As cart 10 is intended to be rapidly moved through corridors by medical personnel, it is essential that the cart be readily navigable by a single person, yet be able to be navigated by more than one. Several features visible in FIG. 2 provide this capability. One example is a pair of hand grip recesses 29 that are formed in the top panel 24. These recesses 29 are shaped as arcuate slots, so that they most readily accept the hands of a person positioned on the side of the cart 10 that is opposite the gas cylinder recess 46. In such a position, the person will have immediate access to a brake/lock means 60 that appears to extend outwardly from the carriage base 40, but which is actually a part of the wheel-brake frame upon which the carriage base is seated. An optional feature that is seen on both FIGS. 1 and 2 is a pair of handles 32 that are located on side edges of the top panel 24. Beyond their use for navigation, these handles 32 may be useful for placing the drawer assembly 20 onto the carriage base 40 or removing it therefrom.

It is notable that these placements of navigational features orients the cart 10 so that the apparent “front” surface, that is, the surface from which the drawers 28 are accessible, is actually a side surface during transport. In doing this, the cart 10 presents a smaller area as it is moved through crowded corridors.

As viewed in a side elevation view, FIG. 3 shows an embodiment in which six identical drawers 28 are arranged in the open face of the drawer assembly 20, which is adapted on an internal drawer-receiving means to be able to accept a number of drawers of various sizes depending upon the use of the cart 10. Also, the cart should be designed to allow rapid interchange of drawers, so that the cart can be configured for multiple uses. Visible now in FIG. 3 are components of the wheel/brake frame, namely, the brake/lock means 60 and two of the four wheels 62 that are preferably arranged in a rectangular configuration on the wheel brake frame.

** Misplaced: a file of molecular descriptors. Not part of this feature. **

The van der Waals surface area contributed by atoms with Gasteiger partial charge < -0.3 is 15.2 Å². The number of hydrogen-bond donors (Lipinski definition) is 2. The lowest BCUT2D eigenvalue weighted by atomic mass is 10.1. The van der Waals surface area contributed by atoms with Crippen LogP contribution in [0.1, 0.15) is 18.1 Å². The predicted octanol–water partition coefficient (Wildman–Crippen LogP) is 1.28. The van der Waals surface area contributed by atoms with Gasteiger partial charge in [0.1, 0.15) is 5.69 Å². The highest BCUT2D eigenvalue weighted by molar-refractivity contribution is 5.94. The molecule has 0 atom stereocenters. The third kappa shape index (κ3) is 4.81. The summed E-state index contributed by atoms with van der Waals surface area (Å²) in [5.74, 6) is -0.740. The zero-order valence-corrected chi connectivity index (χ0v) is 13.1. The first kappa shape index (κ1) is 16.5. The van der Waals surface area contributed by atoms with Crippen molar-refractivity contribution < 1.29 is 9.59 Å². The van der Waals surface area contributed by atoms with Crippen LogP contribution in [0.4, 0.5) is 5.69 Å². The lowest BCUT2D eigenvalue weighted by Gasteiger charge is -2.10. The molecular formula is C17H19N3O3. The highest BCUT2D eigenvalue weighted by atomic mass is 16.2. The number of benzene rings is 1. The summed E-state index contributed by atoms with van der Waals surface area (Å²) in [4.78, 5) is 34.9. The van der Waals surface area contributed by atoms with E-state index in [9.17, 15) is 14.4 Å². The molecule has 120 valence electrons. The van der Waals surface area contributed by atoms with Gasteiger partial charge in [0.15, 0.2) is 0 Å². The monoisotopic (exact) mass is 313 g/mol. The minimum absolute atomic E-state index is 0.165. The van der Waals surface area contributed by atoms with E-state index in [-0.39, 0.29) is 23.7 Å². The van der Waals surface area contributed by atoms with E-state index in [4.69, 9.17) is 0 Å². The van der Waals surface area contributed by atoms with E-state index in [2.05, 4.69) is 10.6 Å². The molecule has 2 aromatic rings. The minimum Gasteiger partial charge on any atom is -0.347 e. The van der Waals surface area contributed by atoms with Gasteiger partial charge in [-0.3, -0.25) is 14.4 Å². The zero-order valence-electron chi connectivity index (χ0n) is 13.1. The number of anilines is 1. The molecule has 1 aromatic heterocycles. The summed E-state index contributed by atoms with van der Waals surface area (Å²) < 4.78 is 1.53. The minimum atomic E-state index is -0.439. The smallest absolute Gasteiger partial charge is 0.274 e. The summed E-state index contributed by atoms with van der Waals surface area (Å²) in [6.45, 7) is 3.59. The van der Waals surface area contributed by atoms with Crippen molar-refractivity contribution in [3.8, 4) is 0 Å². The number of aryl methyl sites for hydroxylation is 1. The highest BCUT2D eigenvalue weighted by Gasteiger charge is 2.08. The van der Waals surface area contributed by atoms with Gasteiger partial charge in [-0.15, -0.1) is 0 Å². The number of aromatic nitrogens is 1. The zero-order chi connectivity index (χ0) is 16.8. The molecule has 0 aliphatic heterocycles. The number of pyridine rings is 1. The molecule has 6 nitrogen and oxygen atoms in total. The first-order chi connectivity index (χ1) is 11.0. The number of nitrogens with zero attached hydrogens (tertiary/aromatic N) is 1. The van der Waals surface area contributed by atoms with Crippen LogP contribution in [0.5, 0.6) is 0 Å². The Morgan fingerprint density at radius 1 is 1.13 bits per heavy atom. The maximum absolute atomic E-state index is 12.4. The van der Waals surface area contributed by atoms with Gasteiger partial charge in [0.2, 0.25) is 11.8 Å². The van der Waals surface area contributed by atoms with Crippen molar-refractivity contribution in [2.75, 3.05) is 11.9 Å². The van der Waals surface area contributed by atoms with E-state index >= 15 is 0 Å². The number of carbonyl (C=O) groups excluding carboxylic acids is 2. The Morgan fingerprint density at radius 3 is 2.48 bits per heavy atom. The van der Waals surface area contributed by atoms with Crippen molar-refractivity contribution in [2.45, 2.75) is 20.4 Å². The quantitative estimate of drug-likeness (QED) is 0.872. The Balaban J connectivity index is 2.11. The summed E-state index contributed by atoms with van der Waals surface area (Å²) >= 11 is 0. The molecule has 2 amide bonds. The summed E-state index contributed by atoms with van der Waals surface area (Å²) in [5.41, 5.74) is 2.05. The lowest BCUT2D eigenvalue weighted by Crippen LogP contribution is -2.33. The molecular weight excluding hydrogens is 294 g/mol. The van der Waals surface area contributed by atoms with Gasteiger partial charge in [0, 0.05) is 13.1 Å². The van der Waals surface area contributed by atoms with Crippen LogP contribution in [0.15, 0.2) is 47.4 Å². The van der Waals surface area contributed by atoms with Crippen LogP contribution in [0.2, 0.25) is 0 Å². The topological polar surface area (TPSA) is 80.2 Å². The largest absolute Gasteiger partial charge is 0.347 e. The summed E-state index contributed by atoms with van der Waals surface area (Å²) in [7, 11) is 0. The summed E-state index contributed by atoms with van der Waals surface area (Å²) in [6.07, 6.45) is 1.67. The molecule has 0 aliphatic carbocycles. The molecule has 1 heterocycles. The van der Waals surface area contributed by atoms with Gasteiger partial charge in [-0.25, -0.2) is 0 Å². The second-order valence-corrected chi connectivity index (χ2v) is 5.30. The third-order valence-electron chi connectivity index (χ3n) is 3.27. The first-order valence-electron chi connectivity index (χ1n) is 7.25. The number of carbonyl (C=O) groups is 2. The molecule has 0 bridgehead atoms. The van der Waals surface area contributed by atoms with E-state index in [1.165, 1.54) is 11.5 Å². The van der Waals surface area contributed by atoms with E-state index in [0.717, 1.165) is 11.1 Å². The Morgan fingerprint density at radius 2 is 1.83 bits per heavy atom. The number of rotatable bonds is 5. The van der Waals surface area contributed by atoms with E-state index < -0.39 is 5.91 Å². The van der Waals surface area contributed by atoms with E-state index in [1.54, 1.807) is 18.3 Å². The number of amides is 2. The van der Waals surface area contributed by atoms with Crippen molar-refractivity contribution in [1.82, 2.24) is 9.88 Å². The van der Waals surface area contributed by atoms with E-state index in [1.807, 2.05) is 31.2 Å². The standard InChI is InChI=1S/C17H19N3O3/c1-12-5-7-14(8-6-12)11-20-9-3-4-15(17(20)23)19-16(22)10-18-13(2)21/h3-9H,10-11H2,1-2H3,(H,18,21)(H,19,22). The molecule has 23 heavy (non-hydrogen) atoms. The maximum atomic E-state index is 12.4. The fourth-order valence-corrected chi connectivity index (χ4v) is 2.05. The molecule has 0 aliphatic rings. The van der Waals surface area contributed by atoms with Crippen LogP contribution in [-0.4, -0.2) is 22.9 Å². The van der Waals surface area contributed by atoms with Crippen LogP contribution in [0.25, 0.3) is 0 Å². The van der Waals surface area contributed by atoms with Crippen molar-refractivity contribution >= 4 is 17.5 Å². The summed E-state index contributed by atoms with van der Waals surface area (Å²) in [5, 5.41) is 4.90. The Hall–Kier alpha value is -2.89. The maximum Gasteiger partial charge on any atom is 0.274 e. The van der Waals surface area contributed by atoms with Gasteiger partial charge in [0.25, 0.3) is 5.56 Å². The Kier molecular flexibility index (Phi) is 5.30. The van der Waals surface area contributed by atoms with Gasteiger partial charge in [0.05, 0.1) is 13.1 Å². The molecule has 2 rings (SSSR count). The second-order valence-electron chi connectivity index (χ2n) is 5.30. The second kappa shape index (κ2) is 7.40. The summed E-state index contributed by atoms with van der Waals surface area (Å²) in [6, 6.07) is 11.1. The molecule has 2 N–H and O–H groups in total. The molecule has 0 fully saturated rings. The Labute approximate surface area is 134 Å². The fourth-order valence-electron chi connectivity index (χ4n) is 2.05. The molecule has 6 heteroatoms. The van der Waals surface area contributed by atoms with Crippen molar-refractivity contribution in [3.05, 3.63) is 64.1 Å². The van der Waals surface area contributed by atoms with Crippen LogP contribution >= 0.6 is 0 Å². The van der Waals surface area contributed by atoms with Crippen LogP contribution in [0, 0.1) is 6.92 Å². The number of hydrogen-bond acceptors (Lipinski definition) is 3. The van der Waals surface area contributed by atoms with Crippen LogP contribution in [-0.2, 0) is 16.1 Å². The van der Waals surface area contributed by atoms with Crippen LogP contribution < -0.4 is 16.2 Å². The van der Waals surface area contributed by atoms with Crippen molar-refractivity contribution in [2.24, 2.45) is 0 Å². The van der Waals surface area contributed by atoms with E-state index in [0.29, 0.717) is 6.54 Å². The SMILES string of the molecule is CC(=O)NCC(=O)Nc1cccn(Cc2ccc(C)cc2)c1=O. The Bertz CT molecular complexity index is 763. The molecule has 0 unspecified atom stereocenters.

FIG. 4 shows the front elevation view of the cart 10, that is, a view looking directly at panel 22 in FIG. 1. Of particular note in FIG. 4 is a plurality of apertures or recesses 23 that provide loci for attaching additional items, including, by way of example, a strap for securing a gas cylinder seated in the gas cylinder recess, which is located in front of the panel 22 in the carriage base 40, though not visible in this view. Also notable in this view are the compression board ridge 48, two of the four wheels 62 and the brake/lock means 60.

FIG. 5 is an elevation view of the medical cart 10 from the side opposite that shown in FIG. 3, that is, looking directly at panel 26. The primary feature presented in this figure is the depiction of two of the four wheels 62, so that all four have been seen in viewing FIGS. 3-5.

FIG. 6 is the rear elevation view of the cart 10, showing more detail of the brake/lock means 60 as accessed though a foot pedal, and the second of two side panels 22, this one also being provided with a plurality of recesses or apertures 23.

It will be evident that there are additional embodiments and applications which are not disclosed in the detailed description but which clearly fall within the scope of the present invention. The specification is, therefore, intended not to be limiting, and the scope of the invention is to be limited only by the following claims. The present invention may be embodied in other specific forms without departing from its spirit or essential characteristics. The described embodiment is to be considered in all respects only as illustrative and not restrictive. The scope of the invention is, therefore, indicated by the appended claims rather than by the foregoing description. All variations that come within the meaning and range of equivalency of the claims are to be embraced within their scope.